Scientists in the Department of Chemistry and Biochemistry and Scripps Institution of Oceanography at UC San Diego have won a grant to study prevailing mysteries about how chemistry influences climate and atmospheric processes.
The $1.5 million National Science Foundation award forms the Center for Aerosol Impacts on Climate and the Environment (CAICE), which aims to determine how the chemical composition of aerosol particles and the chemical reactions occurring at their surface impact Earth's climate. Until now, studies focused on determining the impact of aerosol chemical processes on climate have been conducted on either highly simplified model systems in the laboratory, making extension to real-world conditions challenging, or under overly complex atmospheric conditions, making deduction of the underlying driving mechanisms cloudy. As a result, chemical processes associated with aerosol particles are poorly constrained in most computer models used for climate predictions.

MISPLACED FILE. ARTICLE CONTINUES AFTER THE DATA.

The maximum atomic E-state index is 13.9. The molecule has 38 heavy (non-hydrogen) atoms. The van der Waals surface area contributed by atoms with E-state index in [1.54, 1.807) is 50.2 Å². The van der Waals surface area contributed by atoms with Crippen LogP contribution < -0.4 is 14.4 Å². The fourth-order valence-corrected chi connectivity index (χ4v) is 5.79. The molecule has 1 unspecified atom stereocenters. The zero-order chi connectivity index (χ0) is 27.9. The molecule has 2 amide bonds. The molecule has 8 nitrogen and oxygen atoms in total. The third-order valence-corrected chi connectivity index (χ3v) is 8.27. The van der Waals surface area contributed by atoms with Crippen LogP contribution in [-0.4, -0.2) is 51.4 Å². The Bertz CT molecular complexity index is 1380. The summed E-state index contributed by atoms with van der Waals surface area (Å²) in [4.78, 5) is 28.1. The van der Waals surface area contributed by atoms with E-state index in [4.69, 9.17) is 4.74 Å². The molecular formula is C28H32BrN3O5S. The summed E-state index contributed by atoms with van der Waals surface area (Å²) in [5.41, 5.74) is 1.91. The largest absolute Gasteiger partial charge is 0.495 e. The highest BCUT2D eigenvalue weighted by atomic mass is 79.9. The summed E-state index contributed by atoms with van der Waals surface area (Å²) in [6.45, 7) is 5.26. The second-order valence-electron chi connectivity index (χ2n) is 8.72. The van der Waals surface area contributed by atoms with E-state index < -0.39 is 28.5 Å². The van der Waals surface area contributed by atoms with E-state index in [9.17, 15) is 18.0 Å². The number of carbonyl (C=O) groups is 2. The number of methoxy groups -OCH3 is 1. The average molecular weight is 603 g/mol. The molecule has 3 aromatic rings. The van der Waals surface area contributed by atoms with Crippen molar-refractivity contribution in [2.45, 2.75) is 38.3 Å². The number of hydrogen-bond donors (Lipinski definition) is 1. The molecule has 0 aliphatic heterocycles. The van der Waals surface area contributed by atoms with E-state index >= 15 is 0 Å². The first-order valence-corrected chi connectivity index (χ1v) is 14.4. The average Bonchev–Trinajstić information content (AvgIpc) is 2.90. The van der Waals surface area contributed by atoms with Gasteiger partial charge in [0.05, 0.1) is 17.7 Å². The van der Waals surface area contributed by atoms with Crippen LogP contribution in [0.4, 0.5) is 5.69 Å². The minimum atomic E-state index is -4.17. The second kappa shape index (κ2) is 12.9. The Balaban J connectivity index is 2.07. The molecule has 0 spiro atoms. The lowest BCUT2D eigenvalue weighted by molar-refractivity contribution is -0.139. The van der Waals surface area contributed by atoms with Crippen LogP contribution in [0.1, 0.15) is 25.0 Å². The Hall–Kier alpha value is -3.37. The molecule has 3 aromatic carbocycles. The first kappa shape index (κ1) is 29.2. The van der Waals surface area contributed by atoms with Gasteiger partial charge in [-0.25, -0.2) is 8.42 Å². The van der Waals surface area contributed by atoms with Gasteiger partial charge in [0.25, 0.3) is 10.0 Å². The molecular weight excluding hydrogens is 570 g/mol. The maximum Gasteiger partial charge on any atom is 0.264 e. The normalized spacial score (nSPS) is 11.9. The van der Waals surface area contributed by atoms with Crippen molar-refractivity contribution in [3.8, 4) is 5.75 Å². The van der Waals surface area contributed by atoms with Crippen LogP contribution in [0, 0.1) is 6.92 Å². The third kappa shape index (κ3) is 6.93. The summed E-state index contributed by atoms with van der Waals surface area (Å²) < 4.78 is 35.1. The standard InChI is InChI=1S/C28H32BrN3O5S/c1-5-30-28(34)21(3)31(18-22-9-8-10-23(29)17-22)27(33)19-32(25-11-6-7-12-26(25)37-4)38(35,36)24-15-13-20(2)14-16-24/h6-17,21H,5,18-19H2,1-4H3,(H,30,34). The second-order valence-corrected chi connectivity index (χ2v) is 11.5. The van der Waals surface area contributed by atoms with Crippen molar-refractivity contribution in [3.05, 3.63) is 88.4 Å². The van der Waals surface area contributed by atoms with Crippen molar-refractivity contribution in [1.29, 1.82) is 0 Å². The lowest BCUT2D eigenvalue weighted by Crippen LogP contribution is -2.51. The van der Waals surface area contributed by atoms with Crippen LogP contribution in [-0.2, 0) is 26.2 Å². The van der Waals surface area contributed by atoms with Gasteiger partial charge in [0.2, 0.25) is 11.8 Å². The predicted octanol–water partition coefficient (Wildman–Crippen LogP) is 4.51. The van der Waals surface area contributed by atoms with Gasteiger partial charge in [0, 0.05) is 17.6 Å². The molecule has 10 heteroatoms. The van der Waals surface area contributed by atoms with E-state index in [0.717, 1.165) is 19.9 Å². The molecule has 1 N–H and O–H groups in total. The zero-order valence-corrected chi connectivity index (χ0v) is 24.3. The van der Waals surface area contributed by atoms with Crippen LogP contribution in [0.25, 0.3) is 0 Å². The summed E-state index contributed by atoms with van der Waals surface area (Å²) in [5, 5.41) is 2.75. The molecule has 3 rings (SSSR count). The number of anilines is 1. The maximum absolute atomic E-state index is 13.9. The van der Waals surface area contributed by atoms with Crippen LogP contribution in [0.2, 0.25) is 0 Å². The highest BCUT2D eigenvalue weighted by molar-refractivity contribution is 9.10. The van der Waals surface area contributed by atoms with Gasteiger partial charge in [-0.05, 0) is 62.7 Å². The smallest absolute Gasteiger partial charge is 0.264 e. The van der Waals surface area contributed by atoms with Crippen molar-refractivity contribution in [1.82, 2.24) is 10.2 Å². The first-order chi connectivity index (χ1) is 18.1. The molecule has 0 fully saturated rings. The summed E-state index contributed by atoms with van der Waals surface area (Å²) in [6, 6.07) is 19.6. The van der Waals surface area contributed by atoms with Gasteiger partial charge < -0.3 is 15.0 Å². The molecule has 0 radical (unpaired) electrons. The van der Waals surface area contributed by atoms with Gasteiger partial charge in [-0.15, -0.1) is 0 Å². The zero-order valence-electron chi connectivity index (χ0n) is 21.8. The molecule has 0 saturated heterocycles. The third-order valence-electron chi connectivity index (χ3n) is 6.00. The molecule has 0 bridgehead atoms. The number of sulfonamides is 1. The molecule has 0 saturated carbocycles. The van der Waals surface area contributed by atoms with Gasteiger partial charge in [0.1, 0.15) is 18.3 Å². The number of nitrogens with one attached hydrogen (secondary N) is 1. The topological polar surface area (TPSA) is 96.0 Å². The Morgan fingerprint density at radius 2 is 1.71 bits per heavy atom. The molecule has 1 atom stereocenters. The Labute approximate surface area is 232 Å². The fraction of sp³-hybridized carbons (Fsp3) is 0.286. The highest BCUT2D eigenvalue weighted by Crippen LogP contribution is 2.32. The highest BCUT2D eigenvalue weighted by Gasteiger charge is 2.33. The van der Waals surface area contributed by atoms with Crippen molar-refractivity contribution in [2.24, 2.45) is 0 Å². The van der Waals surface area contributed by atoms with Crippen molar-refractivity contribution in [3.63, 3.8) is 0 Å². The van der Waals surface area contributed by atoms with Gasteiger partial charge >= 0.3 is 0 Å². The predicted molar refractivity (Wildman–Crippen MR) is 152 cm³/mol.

"We're going to understand how real systems behave and how chemistry affects climate," said the center's principal investigator Kim Prather, an atmospheric chemistry professor who holds appointments in the UCSD Department of Chemistry and Biochemistry as well as at Scripps Oceanography. This knowledge will be used to dramatically improve the representation of aerosol chemical mechanisms in global climate models, and how they impact climate processes such as cloud formation, cloud lifetime, precipitation patterns and direct aerosol absorption.
The center is designed to bring together experts in all areas of chemistry, with physical, chemical and biological oceanographers with the intent of determining how chemical processes impact climate from the molecular scale all the way to the global scale.
"We're understanding at a fundamental level when chemistry is important," said Prather.
To overcome hurdles to observation, the award, which in
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University of California -- San Diego